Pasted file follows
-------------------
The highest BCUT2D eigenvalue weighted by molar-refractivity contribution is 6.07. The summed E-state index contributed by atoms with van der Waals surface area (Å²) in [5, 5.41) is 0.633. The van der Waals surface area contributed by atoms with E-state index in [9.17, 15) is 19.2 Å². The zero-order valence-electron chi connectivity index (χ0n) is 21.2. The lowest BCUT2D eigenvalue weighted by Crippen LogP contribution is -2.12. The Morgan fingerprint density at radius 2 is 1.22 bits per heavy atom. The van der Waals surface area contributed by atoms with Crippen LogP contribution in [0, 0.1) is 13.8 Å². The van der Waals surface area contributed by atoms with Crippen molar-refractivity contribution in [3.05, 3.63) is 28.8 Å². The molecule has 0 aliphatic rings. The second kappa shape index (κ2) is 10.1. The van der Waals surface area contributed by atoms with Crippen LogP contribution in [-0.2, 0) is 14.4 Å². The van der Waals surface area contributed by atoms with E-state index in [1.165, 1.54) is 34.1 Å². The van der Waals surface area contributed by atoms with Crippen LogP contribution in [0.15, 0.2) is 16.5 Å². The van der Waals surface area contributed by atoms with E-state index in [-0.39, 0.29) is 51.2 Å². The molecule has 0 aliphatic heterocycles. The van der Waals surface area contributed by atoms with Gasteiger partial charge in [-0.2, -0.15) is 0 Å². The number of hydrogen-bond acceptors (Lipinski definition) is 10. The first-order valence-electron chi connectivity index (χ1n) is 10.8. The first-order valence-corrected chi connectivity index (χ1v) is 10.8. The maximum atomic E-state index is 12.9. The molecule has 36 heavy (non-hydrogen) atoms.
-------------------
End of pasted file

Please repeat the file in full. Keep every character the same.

The highest BCUT2D eigenvalue weighted by molar-refractivity contribution is 6.07. The summed E-state index contributed by atoms with van der Waals surface area (Å²) in [5, 5.41) is 0.633. The van der Waals surface area contributed by atoms with E-state index in [9.17, 15) is 19.2 Å². The zero-order valence-electron chi connectivity index (χ0n) is 21.2. The lowest BCUT2D eigenvalue weighted by Crippen LogP contribution is -2.12. The Morgan fingerprint density at radius 2 is 1.22 bits per heavy atom. The van der Waals surface area contributed by atoms with Crippen LogP contribution in [0, 0.1) is 13.8 Å². The van der Waals surface area contributed by atoms with Crippen molar-refractivity contribution in [3.05, 3.63) is 28.8 Å². The molecule has 0 aliphatic rings. The second kappa shape index (κ2) is 10.1. The van der Waals surface area contributed by atoms with Crippen LogP contribution in [-0.2, 0) is 14.4 Å². The van der Waals surface area contributed by atoms with E-state index in [1.165, 1.54) is 34.1 Å². The van der Waals surface area contributed by atoms with Crippen LogP contribution in [0.15, 0.2) is 16.5 Å². The van der Waals surface area contributed by atoms with E-state index in [-0.39, 0.29) is 51.2 Å². The molecule has 0 aliphatic heterocycles. The van der Waals surface area contributed by atoms with Gasteiger partial charge in [-0.2, -0.15) is 0 Å². The number of hydrogen-bond acceptors (Lipinski definition) is 10. The first-order valence-electron chi connectivity index (χ1n) is 10.8. The first-order valence-corrected chi connectivity index (χ1v) is 10.8. The maximum atomic E-state index is 12.9. The molecule has 36 heavy (non-hydrogen) atoms.